Who is my child meant to be?
Saint Catherine of Siena. Our Toyota minivan has an extra “n” and on our busiest days, I could be known as Annemarie of Sienna. (Notice I did not include the title of “Saint” before my name. On our busiest days, few would describe me as saintly.) But I admired St. Catherine of Siena long before I needed three rows of seats to transport our family.
St. Catherine of Siena said, “Be who God meant you to be and you will set the world on fire.”
Those words resonate so strongly for parents, I’m not surprised they named a minivan after St. Catherine. Our family has a huge dry erase calendar on our kitchen wall and each day of the month has a large square. From dentist appointments to birthday parties to soccer practice, the calendar shows what’s going on in our kids’ lives. That calendar symbolizes for me the paradox of parenting: On the surface, we seem to have a thousand things to do for our kids—find the cleats, wash the uniforms, drive to practice, supervise homework, make dinner—yet at the same time, all of what is required of us is summed up by St. Catherine. Our main job is to help our children become who God means for them to be. We need to help them become aware of their own souls; see the truth of who they are and the gifts they have. We need to lead them out to the greater world, so thirsty for people living lives that God intends.
The complicated truth is that we need to help our children become the people they were created to be while we are finding the cleats and driving them to soccer practice. We need to help them discover their call and their true identity while we are quizzing them on spelling words and reminding them to clean under their beds. And as much as we may wish God would just descend on our family dinner and announce the plan for every family member as we pass the mashed potatoes, that is not God’s way.
Helping a child become the person that God intends often involves structuring a child’s world in a way that limits outside interference. A friend recently told me that after her daughter received a few low test grades as a freshman in high school, she and her husband decided to take the cell phone away after 9 p.m. “It wasn’t so much a punishment as it was an understanding that it was impossible for her to concentrate with all the texts coming in,” my friend said. St. Catherine might have said it like this: “The texts are preventing your daughter from being the student God means for her to be.”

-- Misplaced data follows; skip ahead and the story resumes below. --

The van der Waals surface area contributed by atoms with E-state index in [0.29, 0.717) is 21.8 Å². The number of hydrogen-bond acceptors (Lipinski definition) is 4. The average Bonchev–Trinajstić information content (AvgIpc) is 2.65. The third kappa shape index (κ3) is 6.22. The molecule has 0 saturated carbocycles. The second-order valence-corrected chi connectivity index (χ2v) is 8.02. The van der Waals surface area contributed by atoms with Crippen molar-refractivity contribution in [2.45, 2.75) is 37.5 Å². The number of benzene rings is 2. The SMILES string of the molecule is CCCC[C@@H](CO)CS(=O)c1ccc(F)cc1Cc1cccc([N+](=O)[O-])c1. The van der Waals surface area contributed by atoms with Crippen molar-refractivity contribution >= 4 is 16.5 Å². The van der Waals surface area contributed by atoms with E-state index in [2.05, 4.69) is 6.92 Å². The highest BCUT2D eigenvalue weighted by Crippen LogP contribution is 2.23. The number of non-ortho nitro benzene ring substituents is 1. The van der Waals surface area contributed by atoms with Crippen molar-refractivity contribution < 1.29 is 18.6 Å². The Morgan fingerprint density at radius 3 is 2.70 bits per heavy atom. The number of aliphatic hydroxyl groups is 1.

For many parents, the struggle with technology and children is constant—Facebook allows friends (and non-friends posing as friends) to visit our children any time of the day or night. Gaming wreaks havoc on many families as children neglect school work and time outside in pursuit of another win and a higher score. Gossipy texting and inappropriate photos can turn a mundane night of homework into an evening of hurt and heartache. Kids and adults alike stand ready to convince our children to become what may be profitable or convenient, rather than the people God means for them to be. The thinking parent’s role in this new technological world is a cross between IT director and guard dog.
The church calls parents “co-creators with God” of their children. From this vantage point, we can see more clearly than others the pieces of our children that can stand in the way of their ability to become the people God means for them to be. One of my children struggles with stubbornness; another with impulsivity; one is working on becoming more honest; and one wishes to be more decisive. I know I am called to hold my children accountable and help them move past their struggles and do their best, yet I am also aware that children are fragile, and if I push too hard for improvement, I risk causing a collapse of progress we’ve made. I want nothing more than for my children to grow up and set the world on fire. I want nothing more than for them to be the people God means for them to be. My constant prayer is that Bill and I figure out how to work with God to make this happen.
Eighteen years into my parenting journey, Catherine of Siena’s words call to me some days; haunt me on others: Be who God meant you to be and you will set the world on fire. Parenting carries the privilege and the burden of helping to shape the life of another. It can be so difficult to see the right path, to find the right balance, to say the right words.
I’m praying in the minivan.
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